BY BRIAN KIDWELL
What it used to look like and the way it appears now will soon be a matter of public record in the city of Ogdensburg.
The citys recently finished Main Street building facade improvement programs will be publicized early next year with a 13-page newsletter format pictorial with before and after photographs.
A rough draft of the publication was shown at Wednesdays meeting of the Ogdensburg Growth Fund Development Corp.
The boards members were impressed.
Its amazing, the differences you see in the community, said Mayor William D. Nelson, the boards chairman.
The city received two Main Street Grants in 2008 and 2009. One was for $200,000 for an area around the intersection of Ford and State streets and overseen by the city.
The other grant, also for $200,000, covered an area encompassing the citys marina district near the confluence of the Oswegatchie and St. Lawrence rivers.
It was administered by the Growth Fund.
Both grants provided matching funds for projects aimed at rehabilitating business facades to improve the appearance of Ogdensburgs aged commercial districts.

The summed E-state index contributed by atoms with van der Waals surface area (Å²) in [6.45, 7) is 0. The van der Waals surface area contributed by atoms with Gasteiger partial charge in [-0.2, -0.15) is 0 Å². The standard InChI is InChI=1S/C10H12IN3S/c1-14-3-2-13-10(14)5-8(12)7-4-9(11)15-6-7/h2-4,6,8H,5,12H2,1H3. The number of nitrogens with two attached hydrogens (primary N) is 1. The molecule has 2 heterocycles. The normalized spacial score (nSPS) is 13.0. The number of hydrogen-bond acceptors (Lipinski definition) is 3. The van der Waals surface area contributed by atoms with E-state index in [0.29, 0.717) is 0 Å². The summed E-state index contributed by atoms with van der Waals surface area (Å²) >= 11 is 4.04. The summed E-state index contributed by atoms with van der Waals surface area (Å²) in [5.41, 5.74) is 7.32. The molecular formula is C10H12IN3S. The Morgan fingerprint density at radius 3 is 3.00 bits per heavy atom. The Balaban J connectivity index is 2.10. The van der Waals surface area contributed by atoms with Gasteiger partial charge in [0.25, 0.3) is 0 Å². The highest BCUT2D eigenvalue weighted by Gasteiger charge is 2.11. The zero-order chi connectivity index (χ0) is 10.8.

The two programs closed out in October with $5,397.22 that will have to be returned to the state from the marina district grant and no funds returned from the Ford and State Street district program.
The businesses whose facades were improved were: Dixie Lee Fried Chicken, 432 State St.; 637 State St., owned by Morristown contractor Bernard Bertrand and occupied by Little Caesars pizza; the redevelopment of the former Ramada Inn, 119 W. River St., by Plattsburgh developer Gilbert Jones into a hotel and apartments; Ogdensburg Public Library, 312 Washington St.; Frederic Remington Art Museum, 303 Washington St.; the Dillingham Jones building,402 Ford St.; a new marquee for the now-defunct Ogdensburg Cinemas I and II, 219 Ford St.; Phillips Diner, 415 Ford St.;Hosmers Marina, 54 E. River St.; the Duffy building, 59 E. River St.; and the Mayhew building, 110-112 Lake St.
Mr. Jones shut down the citys only cinema in July because he couldnt afford new, digital projection equipment.